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The psychology of selling online: how to win more sales

The psychology of selling online: how to win more sales

Posted 11th November, 2020 by Sarah

In his seminal work, ‘The Psychology of Selling’ business coach Brian Tracey defined ‘sales psychology’ as the understanding of buyer psychology. He surmised that, when you understand what keeps a buyer awake at night, you can respond accordingly.

Of course, Tracey wrote this publication in 2006, when face to face selling was still more common than virtual sales.

However, some of the tactics and methods Tracey outlines in his book can be transferred to online selling.

So let’s take a look at how you can input the psychology of selling into a finely tuned website to help elevate your sales.

Building trust online

Face-to-face rationale: When people feel that someone genuinely likes them, Tracey says they are “more open to listening to that person” and to what they are selling.

Translating it online: Building trust online is no mean feat. But it’s doable. So take time to understand your buyers. Create user personas for your typical customers. Consider this example: if you’re selling washing machines, someone will arrive at your website with certain questions in mind. They are looking for a white machine, of specific dimensions to fit into their pre-existing kitchen. Once you understand the questions your buyers have, you are able to build this into your web copy.

This means your website will speak to them in a language they understand, answering their questions and empathising with their scenario. Crucially, it builds trust between them and your brand.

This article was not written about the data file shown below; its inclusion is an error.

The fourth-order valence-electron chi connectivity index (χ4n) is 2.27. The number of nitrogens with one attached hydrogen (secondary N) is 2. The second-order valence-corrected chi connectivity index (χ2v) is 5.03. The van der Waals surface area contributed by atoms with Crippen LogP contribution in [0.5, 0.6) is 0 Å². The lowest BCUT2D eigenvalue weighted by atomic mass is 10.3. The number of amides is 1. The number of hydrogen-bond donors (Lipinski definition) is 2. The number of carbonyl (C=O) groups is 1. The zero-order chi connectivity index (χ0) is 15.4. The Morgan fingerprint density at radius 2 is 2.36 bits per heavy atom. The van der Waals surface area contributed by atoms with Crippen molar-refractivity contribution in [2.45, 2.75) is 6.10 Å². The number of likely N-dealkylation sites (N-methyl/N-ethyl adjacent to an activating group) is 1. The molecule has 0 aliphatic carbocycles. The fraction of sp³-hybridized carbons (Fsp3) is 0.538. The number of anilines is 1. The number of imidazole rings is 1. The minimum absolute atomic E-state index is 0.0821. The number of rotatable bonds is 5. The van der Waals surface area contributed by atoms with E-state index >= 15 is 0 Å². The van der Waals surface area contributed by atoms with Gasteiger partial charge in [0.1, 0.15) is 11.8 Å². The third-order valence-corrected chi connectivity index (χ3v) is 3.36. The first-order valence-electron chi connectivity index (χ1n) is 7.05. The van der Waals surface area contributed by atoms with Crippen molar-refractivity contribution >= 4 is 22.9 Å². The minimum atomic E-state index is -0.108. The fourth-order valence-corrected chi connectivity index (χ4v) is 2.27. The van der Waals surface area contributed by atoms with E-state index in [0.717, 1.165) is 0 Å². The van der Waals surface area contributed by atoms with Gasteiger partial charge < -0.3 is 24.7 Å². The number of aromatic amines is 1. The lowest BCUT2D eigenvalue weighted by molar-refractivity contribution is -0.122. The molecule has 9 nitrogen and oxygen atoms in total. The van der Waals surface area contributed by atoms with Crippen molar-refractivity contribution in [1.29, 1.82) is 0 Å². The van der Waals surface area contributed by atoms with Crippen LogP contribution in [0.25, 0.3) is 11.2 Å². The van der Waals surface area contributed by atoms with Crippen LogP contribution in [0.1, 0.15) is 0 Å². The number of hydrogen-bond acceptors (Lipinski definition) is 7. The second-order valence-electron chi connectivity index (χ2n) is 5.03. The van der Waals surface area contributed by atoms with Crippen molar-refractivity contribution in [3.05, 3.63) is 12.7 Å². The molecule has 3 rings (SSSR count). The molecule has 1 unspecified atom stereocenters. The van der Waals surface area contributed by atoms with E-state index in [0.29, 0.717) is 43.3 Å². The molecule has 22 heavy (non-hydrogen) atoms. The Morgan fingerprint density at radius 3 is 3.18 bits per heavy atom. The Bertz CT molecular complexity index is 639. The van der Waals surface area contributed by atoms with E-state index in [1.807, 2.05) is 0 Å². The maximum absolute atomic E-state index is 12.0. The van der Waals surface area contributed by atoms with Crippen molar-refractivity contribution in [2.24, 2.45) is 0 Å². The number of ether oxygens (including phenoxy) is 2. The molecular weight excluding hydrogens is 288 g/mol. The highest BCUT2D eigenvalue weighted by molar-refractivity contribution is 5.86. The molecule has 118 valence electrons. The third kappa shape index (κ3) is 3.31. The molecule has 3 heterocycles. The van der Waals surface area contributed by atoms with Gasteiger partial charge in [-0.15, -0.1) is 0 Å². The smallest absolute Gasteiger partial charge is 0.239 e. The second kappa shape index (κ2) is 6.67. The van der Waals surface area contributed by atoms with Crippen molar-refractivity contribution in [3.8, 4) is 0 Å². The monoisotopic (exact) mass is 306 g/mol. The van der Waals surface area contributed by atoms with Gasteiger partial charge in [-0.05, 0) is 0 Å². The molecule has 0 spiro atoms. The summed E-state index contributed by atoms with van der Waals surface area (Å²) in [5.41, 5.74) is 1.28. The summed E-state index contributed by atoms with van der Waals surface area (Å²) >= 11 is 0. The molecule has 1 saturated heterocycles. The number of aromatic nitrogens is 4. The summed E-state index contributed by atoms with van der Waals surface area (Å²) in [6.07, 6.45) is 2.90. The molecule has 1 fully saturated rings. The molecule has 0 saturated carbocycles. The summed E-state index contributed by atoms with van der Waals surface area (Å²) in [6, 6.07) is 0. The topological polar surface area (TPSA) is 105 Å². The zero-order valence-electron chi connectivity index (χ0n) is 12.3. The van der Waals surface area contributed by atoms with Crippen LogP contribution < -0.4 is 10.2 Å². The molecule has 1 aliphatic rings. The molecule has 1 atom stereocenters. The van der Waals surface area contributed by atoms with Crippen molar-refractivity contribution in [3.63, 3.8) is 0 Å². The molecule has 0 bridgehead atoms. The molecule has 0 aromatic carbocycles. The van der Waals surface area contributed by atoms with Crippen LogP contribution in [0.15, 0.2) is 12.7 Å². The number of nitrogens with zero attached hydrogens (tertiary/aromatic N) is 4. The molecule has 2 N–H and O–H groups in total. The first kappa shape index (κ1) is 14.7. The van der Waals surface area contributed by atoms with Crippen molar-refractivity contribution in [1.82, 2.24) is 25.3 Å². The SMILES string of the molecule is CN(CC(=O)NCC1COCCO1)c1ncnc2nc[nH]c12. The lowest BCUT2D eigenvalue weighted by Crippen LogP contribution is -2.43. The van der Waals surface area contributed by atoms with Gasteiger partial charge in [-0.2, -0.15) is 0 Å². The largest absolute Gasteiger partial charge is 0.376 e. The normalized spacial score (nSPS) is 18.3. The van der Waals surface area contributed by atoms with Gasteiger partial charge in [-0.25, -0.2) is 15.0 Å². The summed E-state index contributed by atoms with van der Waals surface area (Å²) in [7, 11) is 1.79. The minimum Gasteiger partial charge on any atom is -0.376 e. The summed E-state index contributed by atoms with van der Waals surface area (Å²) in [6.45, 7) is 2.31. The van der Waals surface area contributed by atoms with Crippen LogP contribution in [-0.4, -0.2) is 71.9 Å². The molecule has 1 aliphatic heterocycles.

Social proof is also important. If you’re not there to assure them in person, your digital presence will need to do the hard work. Ask satisfied customers to leave a review on Google and/or your social media channels. You might also want to consider platforms such as Trustpilot.

Ask yourself this: when you’re buying from an online store, how often do you read the reviews to gain information about the product and the level of customer service you can expect? That, of course, is a rhetorical question.

Just remember: behind every review resides a genuine experience which will inform and influence future purchase decisions.

Building reciprocity online

Face-to-face rationale: Have you ever felt obligated to do something for someone because they first did something for you? Social psychologists Richard Leakey and Roger Lewin describe this as the theory of reciprocity. Put simply: it is the process of exchanging things with other people in order to gain a mutual benefit.

Consider this common scenario: you pass the deli in your local supermarket and end up walking away with an unplanned purchase because you felt an obligation to buy after munching on a free sample.

Translating it online: Unlike a physical store, online sellers don’t have the benefit of passing footfall. If you get creative though, the reciprocity norm can function brilliantly online.

And these online sales strategies can be as simple and straightforward as sales coupons and special promotions. In convincing consumers to make purchases, you could also consider:

● Slipping freebie samples into outbound online sales parcels

● Offering discount codes for first time buyers